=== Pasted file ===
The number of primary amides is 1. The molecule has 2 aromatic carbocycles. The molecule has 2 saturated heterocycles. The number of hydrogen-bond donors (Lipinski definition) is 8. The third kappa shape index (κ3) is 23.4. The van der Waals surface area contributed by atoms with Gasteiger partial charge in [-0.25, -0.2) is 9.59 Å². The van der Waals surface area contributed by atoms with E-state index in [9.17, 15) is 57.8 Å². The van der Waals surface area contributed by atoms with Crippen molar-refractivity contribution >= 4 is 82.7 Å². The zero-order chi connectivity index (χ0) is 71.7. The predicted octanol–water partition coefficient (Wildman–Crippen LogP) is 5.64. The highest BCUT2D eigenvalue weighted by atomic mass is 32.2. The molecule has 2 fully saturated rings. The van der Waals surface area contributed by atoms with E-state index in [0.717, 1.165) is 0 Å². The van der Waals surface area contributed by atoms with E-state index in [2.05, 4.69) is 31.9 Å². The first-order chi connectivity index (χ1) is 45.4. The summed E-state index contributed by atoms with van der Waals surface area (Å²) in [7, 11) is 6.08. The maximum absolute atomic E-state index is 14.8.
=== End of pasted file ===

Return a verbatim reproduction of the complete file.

The number of primary amides is 1. The molecule has 2 aromatic carbocycles. The molecule has 2 saturated heterocycles. The number of hydrogen-bond donors (Lipinski definition) is 8. The third kappa shape index (κ3) is 23.4. The van der Waals surface area contributed by atoms with Gasteiger partial charge in [-0.25, -0.2) is 9.59 Å². The van der Waals surface area contributed by atoms with E-state index in [9.17, 15) is 57.8 Å². The van der Waals surface area contributed by atoms with Crippen molar-refractivity contribution >= 4 is 82.7 Å². The zero-order chi connectivity index (χ0) is 71.7. The predicted octanol–water partition coefficient (Wildman–Crippen LogP) is 5.64. The highest BCUT2D eigenvalue weighted by atomic mass is 32.2. The molecule has 2 fully saturated rings. The van der Waals surface area contributed by atoms with E-state index in [0.717, 1.165) is 0 Å². The van der Waals surface area contributed by atoms with E-state index in [2.05, 4.69) is 31.9 Å². The first-order chi connectivity index (χ1) is 45.4. The summed E-state index contributed by atoms with van der Waals surface area (Å²) in [7, 11) is 6.08. The maximum absolute atomic E-state index is 14.8.